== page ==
Posted by: Shawn
There are various opinions on the correct way to increase muscle size and strength without adding fat. Bodybuilders all over the world have been debating this subject for years, to bulk before cutting or plan an intermittent fasting regime are only two options.
Some bodybuilders believe they need to pack in over 4000 calories every day to gain muscle and bulk up while other bodybuilders believe that eating as little as once a day is all that is required to increase muscle size without getting fat. Is there still truth in the old bodybuilding cliché ‘you gotta eat big to get big?’
It needs to be noted that it is not all about protein, eating big does not mean only eating huge amounts of protein. The amount of calories your body needs every day can be calculated and your body gets these calories required to stay alive from the food you eat and your fat stores.
A calorie deficit is achieved when the amount of calories consumed is less than the calories required. This is called weight loss or fat loss depending how much of the lost weight is water, glycogen or fat. The problem is that a calorie deficit also means that your body’s ability to create the needed muscle proteins is reduced.
This is why some bodybuilders say it is impossible to build muscle and lose fat at the same time. In order to maximize your chances of increasing muscle size a calorie deficit is NOT recommended which is why “eat big to get big” is important to maximize muscle growth.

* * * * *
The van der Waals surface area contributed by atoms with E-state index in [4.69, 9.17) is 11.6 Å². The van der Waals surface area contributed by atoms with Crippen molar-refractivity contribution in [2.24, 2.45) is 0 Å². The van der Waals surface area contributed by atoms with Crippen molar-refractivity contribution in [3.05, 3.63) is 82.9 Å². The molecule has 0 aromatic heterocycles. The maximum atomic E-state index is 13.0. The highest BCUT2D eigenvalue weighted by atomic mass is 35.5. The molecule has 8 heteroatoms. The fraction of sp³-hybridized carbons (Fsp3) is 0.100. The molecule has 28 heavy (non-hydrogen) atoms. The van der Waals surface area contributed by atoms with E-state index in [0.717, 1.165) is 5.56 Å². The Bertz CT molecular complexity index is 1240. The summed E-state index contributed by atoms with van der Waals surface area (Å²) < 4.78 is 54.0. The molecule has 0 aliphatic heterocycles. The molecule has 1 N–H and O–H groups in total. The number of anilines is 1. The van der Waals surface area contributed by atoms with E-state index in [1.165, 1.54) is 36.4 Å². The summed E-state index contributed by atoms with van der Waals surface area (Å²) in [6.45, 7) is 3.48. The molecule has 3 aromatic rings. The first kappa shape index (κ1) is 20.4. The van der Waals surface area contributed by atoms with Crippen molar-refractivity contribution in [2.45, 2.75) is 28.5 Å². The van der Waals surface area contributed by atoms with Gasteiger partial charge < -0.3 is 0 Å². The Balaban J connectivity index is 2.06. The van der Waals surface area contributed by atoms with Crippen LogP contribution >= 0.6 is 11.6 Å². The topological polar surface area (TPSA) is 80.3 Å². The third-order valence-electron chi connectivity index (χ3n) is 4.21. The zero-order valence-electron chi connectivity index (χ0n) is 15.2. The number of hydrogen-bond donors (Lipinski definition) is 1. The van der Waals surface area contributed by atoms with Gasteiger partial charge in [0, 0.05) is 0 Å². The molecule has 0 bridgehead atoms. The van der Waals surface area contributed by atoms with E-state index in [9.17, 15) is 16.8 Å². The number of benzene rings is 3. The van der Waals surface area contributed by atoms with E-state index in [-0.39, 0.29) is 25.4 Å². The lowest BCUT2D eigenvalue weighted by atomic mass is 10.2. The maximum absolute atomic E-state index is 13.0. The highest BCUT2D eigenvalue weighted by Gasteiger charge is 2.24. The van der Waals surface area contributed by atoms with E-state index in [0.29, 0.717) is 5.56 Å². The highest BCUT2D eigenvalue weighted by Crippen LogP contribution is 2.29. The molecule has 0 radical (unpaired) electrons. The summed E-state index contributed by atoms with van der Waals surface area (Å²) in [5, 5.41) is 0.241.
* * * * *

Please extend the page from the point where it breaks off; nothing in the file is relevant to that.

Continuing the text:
There is a well-recognized physiological rule no matter what method you use to get calories into your body, from carb cycling, IIFYM or intermittent fasting if you are in a calorie deficit more than 4 days a week you will not be able to grow muscle, even if you are an advanced bodybuilder.
Bulking up and cutting down usually does not work for many bodybuilders as they either lose the muscle they gained when cutting down or they don’t train correctly and land up gaining fat when bulking without gaining much muscle. All this can be avoided if you train specifically to increase strength, follow a strict diet protocol when cutting and not eating too many calories when bulking.
In conclusion you need to eat only 10% more calories than the calories you burn each day in order to maximize muscle growth plus minimize fat storage. The first step is to calculate your BMR (basal metabolic rate) using the Katch McArdle formula.
The next step when calculating 10% increase in your BMR requirement is a simple formula of multiplying your BMR by 1.2 if you train 1 to 3 hours a week. Multiply by 1.35 if you train 4 to 6 hours a week and multiply your BMR by 1.5 if you train more than 6 hours a week.